Dydia DeLyser* - Louisiana State University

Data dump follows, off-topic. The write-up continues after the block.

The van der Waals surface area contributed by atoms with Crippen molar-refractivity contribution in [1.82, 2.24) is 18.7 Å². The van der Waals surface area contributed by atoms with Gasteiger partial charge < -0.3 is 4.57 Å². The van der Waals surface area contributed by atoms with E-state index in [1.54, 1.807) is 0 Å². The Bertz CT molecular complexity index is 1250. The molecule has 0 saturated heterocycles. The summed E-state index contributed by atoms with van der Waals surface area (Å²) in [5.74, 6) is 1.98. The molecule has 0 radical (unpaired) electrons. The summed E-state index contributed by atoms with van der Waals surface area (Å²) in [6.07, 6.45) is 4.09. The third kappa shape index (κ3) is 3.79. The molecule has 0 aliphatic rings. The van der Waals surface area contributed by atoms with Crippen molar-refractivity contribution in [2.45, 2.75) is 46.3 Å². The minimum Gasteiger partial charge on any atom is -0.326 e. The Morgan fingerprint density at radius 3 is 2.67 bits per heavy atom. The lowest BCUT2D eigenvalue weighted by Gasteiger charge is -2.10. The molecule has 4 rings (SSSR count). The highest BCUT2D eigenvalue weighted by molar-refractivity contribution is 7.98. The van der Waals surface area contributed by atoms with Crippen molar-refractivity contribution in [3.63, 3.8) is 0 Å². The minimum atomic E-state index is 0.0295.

The neon-sign industry in the US developed in the twentieth century facilitated by automobile travel and tourism. Different from Europe, where neon remained a large-metropolitan and broad-avenue phenomenon, in the US neon signs illuminated both larger and smaller streets. With wide Main streets the norm, and with smaller towns desiring the cosmopolitan looks of their larger neighbors, neon spread to smaller places until the signs could be found in tiny hamlets and along lonely highways, serving as beacons to faster-and-faster moving tourists and locals alike. Because illuminated signage, particularly the continuous illumination of words with neon, offered greater readability at greater speeds, neon signs were understood to best catch the gaze of the automobile-driving public. As automobiles grew in popularity and increased in speed, neon signs became the most popular way of reaching the larger and larger numbers of Americans traveling by car, until neon became linked to automobility itself. Though a few nation-wide companies made standardized signs and offered those for sale or for rent, most neon signs were made locally, by skilled artisans who custom-made signs for their local clientele. Thus, even as other technologies were automated and outsourced, neon remained a locally based handcraft industry, persevering in small shops across the US to serve an increasingly mobile American population. Though critics have disdained neon's electrification of the American landscape, the actual practices of making neon signs defy automation, de-skilling, and globalization. The paper shows how these illuminated representations, embodied practices, and mobile materialities shaped the American landscape.